In a similar fashion, angel investor Balaji S. Srinivasan has spent much of the last decade advocating for cloud-based communities of like-minded individuals who should eventually commandeer local government or use Web3 tools to virtually secede altogether. In December last year, he and Move author Parag Khanna suggested that nations trapped between the USA and China in their thawing cold war create a new “aligned movement” of nations with interoperable crypto-citizenship. What might this look like?

For a hint let’s turn back to Barbados which last April appointed cryptocurrency pioneer Gabriel Abed ambassador to the UAE — and the Metaverse. In November 2021 Abed announced his government had formally acquired a plot of virtual real estate in Decentraland, the leading blockchain-based virtual world platform.

Speaking in December at a virtual panel I hosted on behalf of NewCities, Abed speculated on potential partnerships with other nations to create e-residency partnerships with interoperability between trading blocs. “This opens up the door for Barbados to no longer be limited by its geography,” he said, “and levels the playing field by saying any nation may now participate because their size is no longer an issue. The creativity they bring to the table is what really matters.”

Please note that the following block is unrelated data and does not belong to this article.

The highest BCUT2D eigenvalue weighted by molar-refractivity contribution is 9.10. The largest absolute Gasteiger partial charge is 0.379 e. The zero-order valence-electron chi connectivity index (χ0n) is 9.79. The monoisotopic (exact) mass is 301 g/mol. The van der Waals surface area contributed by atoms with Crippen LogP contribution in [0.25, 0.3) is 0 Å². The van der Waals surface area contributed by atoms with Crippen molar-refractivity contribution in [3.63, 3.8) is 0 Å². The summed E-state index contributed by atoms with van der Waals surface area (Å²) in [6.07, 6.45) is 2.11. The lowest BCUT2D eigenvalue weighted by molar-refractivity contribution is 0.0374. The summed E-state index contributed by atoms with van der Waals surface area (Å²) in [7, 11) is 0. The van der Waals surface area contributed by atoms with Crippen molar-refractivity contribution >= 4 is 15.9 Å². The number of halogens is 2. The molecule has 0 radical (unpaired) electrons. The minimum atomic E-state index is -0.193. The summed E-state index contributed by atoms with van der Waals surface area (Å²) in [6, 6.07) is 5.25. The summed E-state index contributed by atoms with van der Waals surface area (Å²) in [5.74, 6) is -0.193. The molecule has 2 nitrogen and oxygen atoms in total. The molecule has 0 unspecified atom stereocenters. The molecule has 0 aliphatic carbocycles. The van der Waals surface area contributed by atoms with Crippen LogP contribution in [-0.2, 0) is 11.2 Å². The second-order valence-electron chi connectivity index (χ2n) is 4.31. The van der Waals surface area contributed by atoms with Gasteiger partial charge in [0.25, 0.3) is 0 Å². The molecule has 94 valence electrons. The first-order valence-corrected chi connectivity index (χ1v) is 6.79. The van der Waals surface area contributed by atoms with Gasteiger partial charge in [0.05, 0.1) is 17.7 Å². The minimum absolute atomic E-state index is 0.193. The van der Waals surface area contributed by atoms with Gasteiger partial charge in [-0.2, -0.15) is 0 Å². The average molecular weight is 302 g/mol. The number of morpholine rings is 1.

While Abed declined to offer further specifics, the intent was clear — 2022 will be the year nations either commit to luring international talent through the latter’s platform of choice, or the year they fall behind permanently in the arms race for talent. There is no in-between.

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Greg Lindsay is a generalist, urbanist, futurist, and speaker. He is the chief communications officer at Climate Alpha, an urban tech fellow at Cornell Tech’s Jacobs Institute, , a senior fellow of MIT’s Future Urban Collectives Lab, and a non-resident senior fellow of The Atlantic Council’s Scowcroft Strategy Initiative.